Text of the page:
The plain wooden box of cigars sat on the desk of Jaime Wheelock, a comandante in the Sandinista National Liberation Front and the new Minister of Agriculture in Nicaragua's post-revolutionary government in early 1980. I commented on them, and for the first time in my life, I saw the distinctive yellow and black band with the small white dots. He asked me if I wanted one. I honestly don't remember taking one, or smoking one, but I knew enough about cigars by that time to know that I had laid eyes on a Cohiba, the mythical cigar brand that Cuban President Fidel Castro gave out as diplomatic gifts.
Since the creation of the Cohiba brand in 1966, a special tobacco blend originally produced at the behest of Castro, the world has known about Cuba's "Best of the Best" cigar. By the time it was commercialized in 1982 in Spain and distributed in duty-free shops, every cigar lover was seeking to add the cigar to their humidors. Today, Cohiba remains one of the world's best-known trademarks. Its reputation and high prices have led it to be counterfeited over and over again, and subject to trademark battles in more than one country. But the cigar remains an object of envy and desire, one that every cigar lover dreams about smoking.
"Cohiba was something that was near and dear to [Castro's heart] and it became iconic," says Marvin R. Shanken, editor and publisher of Cigar Aficionado. "When you think of Cuba, you think of cigars, and when you think of Cuban cigars you think of Cohiba."
This year, Cohiba turns 50, and the milestone will be celebrated in grand fashion back in Cuba. "There are going to be a group of activities this year to celebrate the 50th anniversary of Cohiba, which will be done with a lot of enthusiasm," says Inocente Nuñez Blanco, copresident of Habanos S.A., during a recent interview in Havana. "You're going to like what you see," adds copresident Luis Sánchez Harguindey. They refuse to reveal any more details about the big celebration, taking place during the Habanos Festival, which runs February 29 to March 4.
The importance of Cohiba to the Cuban cigar industry cannot be overstated. Fernando Dominguez, the premium cigar director for Imperial Tobacco PLC, a partner with Habanos S.A.'s tobacco business, says Cohiba generates more revenue than any other Cuban cigar brand. Three of Cuba's top 10 selling cigar sizes, he adds, are Cohibas.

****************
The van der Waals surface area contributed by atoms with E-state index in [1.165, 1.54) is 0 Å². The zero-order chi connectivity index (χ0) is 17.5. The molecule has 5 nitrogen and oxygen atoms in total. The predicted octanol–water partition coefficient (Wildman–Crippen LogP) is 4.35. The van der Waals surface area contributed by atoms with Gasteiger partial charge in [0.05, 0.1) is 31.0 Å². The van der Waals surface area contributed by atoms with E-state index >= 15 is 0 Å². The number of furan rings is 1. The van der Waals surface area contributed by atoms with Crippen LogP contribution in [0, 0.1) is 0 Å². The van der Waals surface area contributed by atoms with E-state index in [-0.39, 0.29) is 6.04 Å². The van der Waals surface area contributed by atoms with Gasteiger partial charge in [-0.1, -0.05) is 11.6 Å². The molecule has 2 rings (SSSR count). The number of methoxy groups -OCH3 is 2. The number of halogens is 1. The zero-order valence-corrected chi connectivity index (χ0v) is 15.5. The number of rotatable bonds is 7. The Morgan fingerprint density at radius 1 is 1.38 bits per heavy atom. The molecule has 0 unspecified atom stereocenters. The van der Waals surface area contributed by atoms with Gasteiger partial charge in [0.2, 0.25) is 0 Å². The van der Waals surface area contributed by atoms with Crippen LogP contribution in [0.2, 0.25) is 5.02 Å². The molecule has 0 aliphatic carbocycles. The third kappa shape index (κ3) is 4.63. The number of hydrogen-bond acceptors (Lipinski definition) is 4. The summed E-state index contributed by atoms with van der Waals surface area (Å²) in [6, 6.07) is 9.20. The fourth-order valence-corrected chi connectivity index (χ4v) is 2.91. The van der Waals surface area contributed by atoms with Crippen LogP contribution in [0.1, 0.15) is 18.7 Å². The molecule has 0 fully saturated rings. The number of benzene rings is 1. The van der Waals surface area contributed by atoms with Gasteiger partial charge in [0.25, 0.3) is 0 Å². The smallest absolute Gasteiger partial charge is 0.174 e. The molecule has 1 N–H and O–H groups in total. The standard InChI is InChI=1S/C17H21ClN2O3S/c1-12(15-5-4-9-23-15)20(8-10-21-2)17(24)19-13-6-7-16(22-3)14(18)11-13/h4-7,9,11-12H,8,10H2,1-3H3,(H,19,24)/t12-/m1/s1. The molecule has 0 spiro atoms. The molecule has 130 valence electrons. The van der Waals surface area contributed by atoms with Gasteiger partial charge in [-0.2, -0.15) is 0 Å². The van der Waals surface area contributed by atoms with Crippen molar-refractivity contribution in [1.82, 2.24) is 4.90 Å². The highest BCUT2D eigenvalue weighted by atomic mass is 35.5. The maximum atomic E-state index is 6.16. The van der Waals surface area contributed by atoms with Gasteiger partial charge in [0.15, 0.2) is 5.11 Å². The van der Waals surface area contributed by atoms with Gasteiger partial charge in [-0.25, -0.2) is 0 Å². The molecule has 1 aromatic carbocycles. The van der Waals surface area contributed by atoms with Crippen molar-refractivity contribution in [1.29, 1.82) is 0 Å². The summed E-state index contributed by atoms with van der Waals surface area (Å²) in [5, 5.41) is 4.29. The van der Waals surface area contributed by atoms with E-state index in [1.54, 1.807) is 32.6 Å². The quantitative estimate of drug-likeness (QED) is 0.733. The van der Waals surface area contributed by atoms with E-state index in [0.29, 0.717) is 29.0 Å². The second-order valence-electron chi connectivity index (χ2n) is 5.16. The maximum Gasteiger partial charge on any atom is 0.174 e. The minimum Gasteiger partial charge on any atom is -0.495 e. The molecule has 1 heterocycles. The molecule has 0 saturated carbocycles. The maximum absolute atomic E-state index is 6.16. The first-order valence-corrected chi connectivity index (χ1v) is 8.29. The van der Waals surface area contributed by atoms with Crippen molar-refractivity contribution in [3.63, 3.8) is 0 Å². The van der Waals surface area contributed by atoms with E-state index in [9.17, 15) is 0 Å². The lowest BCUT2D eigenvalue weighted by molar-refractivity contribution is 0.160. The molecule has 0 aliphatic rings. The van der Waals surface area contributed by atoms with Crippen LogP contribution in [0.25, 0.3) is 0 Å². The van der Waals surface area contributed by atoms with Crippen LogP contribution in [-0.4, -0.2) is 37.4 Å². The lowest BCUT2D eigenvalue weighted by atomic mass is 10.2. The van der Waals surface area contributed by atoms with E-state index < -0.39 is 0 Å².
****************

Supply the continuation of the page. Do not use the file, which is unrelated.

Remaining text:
The brand was created by Cuba's revolutionary regime, and Cuban government and cigar officials still take pride in its place as an icon of the Revolution. That pride is reflected in how carefully the Cubans have preserved the brand's quality, which suffered less than other brands during the worst period of Cuban cigar production in the late 1990s. But that pride also is revealed in the devotion to the legend of how Cohiba was created. Whether the story is 100 percent accurate or not, there is significant archival material surrounding the brand's beginnings as well as a book published with an official version.
The story starts with Castro's chief bodyguard puffing away while driving in a car with the Cuban leader. According to the official Cohiba history, Castro asked what the bodyguard was smoking. He replied that it was a fuma, a cigar made by a friend, Eduardo Rivera Irizarri, who worked in a cigar factory. Castro asked for one, enjoyed it, and then, ordered more so he could smoke that cigar all the time. He began to give them to his other top lieutenants, including Ernesto "Che" Guevara. The long, thin cigar, really a gran panetela, was closely identified with Cuba's revolutionary leaders. The cigar also became the official diplomatic gift sent to other cigar-smoking world leaders, including, according to the history, Luis Echeverria of Mexico, Omar Torrijos of Panama, Josip Tito of Yugoslavia and Gamal Abdel Nasser of Egypt.
Rivera rolled each of the fumas in his spare time while working as a roller at the La Corona factory, giving the cigars the distinctive pigtail head that would become the signature of Cohiba's Lancero size. In 1965, after a stint working at a school to train new rollers, many of them women, he was part of a team that was ordered to establish a factory for the new cigar. The group included one of Cuba's most famous and skilled cigar makers, Avelino Lara, who served as the manager; in the official history, Lara's role in the creation of Cohiba has been diminished somewhat as he left the island in 1996 to make cigars in the Bahamas for the Graycliff brand, earning some enmity from the tobacco powers in Cuba.
Production was moved into an old mansion, built by a Cuban industrial magnate, Alberto Casimiro Fowler. The stately house was in the Siboney section of Havana near a small pond, and it would become the factory for Cohiba, taking the name of the pond, El Laguito. The mansion presents an unusual setting for a cigar factory. The wide French entrance doors open onto a grand, two-story foyer, with a spiral staircase curling up to the second floor, the word Cohiba emblazoned on the wall. The layout remains from the original household, divided into many rooms, many quite small. Today there are sorters sitting in front of tall windows sifting through piles of finished Cohiba cigars, or they have rollers at their wooden workbenches packed into the small spaces, quite unlike the spacious and sprawling rolling rooms of Cuba's other cigar factories.